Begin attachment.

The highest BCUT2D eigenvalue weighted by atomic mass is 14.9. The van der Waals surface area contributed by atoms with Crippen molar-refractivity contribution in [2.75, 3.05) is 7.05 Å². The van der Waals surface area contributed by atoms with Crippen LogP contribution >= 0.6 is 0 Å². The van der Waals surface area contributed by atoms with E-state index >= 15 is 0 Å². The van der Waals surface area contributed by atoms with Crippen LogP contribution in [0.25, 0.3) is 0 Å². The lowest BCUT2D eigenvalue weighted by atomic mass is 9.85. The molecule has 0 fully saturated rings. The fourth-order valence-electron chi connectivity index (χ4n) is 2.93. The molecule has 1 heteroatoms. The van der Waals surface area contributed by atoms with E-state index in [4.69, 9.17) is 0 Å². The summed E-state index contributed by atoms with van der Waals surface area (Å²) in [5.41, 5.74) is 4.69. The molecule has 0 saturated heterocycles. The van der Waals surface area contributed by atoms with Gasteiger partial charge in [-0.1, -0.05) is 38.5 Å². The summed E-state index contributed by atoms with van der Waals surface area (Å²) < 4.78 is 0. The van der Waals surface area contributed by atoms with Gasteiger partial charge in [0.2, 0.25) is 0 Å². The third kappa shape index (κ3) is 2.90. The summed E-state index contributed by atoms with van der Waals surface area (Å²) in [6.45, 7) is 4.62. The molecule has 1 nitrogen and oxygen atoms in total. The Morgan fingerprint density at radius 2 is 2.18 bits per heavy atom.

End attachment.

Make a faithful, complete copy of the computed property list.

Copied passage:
The highest BCUT2D eigenvalue weighted by atomic mass is 14.9. The van der Waals surface area contributed by atoms with Crippen molar-refractivity contribution in [2.75, 3.05) is 7.05 Å². The van der Waals surface area contributed by atoms with Crippen LogP contribution >= 0.6 is 0 Å². The van der Waals surface area contributed by atoms with E-state index >= 15 is 0 Å². The van der Waals surface area contributed by atoms with Crippen LogP contribution in [0.25, 0.3) is 0 Å². The lowest BCUT2D eigenvalue weighted by atomic mass is 9.85. The molecule has 0 fully saturated rings. The fourth-order valence-electron chi connectivity index (χ4n) is 2.93. The molecule has 1 heteroatoms. The van der Waals surface area contributed by atoms with E-state index in [4.69, 9.17) is 0 Å². The summed E-state index contributed by atoms with van der Waals surface area (Å²) in [5.41, 5.74) is 4.69. The molecule has 0 saturated heterocycles. The van der Waals surface area contributed by atoms with Gasteiger partial charge in [-0.1, -0.05) is 38.5 Å². The summed E-state index contributed by atoms with van der Waals surface area (Å²) < 4.78 is 0. The van der Waals surface area contributed by atoms with Gasteiger partial charge in [0.2, 0.25) is 0 Å². The third kappa shape index (κ3) is 2.90. The summed E-state index contributed by atoms with van der Waals surface area (Å²) in [6.45, 7) is 4.62. The molecule has 1 nitrogen and oxygen atoms in total. The Morgan fingerprint density at radius 2 is 2.18 bits per heavy atom.